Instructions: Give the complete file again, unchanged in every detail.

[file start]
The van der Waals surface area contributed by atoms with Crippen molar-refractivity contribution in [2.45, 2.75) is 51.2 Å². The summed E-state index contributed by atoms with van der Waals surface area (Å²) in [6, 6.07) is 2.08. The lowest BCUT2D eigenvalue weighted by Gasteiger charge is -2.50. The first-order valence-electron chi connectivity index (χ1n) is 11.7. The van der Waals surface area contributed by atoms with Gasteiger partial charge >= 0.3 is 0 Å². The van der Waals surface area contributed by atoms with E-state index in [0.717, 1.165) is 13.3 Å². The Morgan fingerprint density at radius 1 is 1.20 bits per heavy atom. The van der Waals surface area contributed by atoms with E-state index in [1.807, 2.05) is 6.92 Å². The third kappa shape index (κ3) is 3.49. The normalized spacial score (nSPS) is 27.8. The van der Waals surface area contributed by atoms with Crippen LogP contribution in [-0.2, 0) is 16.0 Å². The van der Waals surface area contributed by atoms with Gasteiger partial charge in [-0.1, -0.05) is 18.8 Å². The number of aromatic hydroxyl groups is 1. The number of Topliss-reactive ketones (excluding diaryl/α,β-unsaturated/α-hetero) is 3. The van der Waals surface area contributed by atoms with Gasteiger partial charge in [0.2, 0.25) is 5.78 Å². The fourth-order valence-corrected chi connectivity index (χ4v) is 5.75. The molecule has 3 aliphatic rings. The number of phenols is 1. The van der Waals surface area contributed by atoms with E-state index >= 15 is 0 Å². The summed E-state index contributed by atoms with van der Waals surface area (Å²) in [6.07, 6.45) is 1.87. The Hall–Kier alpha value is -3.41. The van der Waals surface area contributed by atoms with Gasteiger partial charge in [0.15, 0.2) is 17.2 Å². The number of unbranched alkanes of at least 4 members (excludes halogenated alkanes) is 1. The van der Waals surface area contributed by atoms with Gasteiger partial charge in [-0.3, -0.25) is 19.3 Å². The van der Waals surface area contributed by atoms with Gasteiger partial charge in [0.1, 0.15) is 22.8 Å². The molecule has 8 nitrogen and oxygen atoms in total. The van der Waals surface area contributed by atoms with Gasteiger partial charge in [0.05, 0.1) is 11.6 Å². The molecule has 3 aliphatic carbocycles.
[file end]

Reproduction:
The van der Waals surface area contributed by atoms with Crippen molar-refractivity contribution in [2.45, 2.75) is 51.2 Å². The summed E-state index contributed by atoms with van der Waals surface area (Å²) in [6, 6.07) is 2.08. The lowest BCUT2D eigenvalue weighted by Gasteiger charge is -2.50. The first-order valence-electron chi connectivity index (χ1n) is 11.7. The van der Waals surface area contributed by atoms with Gasteiger partial charge >= 0.3 is 0 Å². The van der Waals surface area contributed by atoms with E-state index in [0.717, 1.165) is 13.3 Å². The Morgan fingerprint density at radius 1 is 1.20 bits per heavy atom. The van der Waals surface area contributed by atoms with E-state index in [1.807, 2.05) is 6.92 Å². The third kappa shape index (κ3) is 3.49. The normalized spacial score (nSPS) is 27.8. The van der Waals surface area contributed by atoms with Crippen LogP contribution in [-0.2, 0) is 16.0 Å². The van der Waals surface area contributed by atoms with Gasteiger partial charge in [-0.1, -0.05) is 18.8 Å². The number of aromatic hydroxyl groups is 1. The number of Topliss-reactive ketones (excluding diaryl/α,β-unsaturated/α-hetero) is 3. The van der Waals surface area contributed by atoms with Gasteiger partial charge in [0.2, 0.25) is 5.78 Å². The fourth-order valence-corrected chi connectivity index (χ4v) is 5.75. The molecule has 3 aliphatic rings. The number of phenols is 1. The van der Waals surface area contributed by atoms with E-state index >= 15 is 0 Å². The summed E-state index contributed by atoms with van der Waals surface area (Å²) in [6.07, 6.45) is 1.87. The Hall–Kier alpha value is -3.41. The van der Waals surface area contributed by atoms with Gasteiger partial charge in [0.15, 0.2) is 17.2 Å². The number of unbranched alkanes of at least 4 members (excludes halogenated alkanes) is 1. The van der Waals surface area contributed by atoms with Gasteiger partial charge in [-0.3, -0.25) is 19.3 Å². The van der Waals surface area contributed by atoms with Gasteiger partial charge in [0.1, 0.15) is 22.8 Å². The molecule has 8 nitrogen and oxygen atoms in total. The van der Waals surface area contributed by atoms with Gasteiger partial charge in [0.05, 0.1) is 11.6 Å². The molecule has 3 aliphatic carbocycles.